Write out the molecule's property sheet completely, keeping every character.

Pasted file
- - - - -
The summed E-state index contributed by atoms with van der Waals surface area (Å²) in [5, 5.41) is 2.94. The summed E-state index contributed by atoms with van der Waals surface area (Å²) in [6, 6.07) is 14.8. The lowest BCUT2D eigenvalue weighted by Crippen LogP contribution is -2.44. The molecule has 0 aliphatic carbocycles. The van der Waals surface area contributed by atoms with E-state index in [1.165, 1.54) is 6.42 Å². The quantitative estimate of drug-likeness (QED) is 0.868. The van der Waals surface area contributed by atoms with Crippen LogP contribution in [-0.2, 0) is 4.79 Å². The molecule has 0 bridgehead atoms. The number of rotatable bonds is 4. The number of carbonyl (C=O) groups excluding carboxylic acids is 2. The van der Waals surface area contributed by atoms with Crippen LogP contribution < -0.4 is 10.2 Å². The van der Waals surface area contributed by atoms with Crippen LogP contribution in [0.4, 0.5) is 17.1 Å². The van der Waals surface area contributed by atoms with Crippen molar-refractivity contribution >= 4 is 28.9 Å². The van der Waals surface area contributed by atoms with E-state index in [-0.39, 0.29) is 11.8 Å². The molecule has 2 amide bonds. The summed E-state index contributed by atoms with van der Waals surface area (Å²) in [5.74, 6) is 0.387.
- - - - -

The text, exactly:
The summed E-state index contributed by atoms with van der Waals surface area (Å²) in [5, 5.41) is 2.94. The summed E-state index contributed by atoms with van der Waals surface area (Å²) in [6, 6.07) is 14.8. The lowest BCUT2D eigenvalue weighted by Crippen LogP contribution is -2.44. The molecule has 0 aliphatic carbocycles. The van der Waals surface area contributed by atoms with E-state index in [1.165, 1.54) is 6.42 Å². The quantitative estimate of drug-likeness (QED) is 0.868. The van der Waals surface area contributed by atoms with Crippen LogP contribution in [-0.2, 0) is 4.79 Å². The molecule has 0 bridgehead atoms. The number of rotatable bonds is 4. The number of carbonyl (C=O) groups excluding carboxylic acids is 2. The van der Waals surface area contributed by atoms with Crippen LogP contribution < -0.4 is 10.2 Å². The van der Waals surface area contributed by atoms with Crippen LogP contribution in [0.4, 0.5) is 17.1 Å². The van der Waals surface area contributed by atoms with Crippen molar-refractivity contribution >= 4 is 28.9 Å². The van der Waals surface area contributed by atoms with E-state index in [-0.39, 0.29) is 11.8 Å². The molecule has 2 amide bonds. The summed E-state index contributed by atoms with van der Waals surface area (Å²) in [5.74, 6) is 0.387.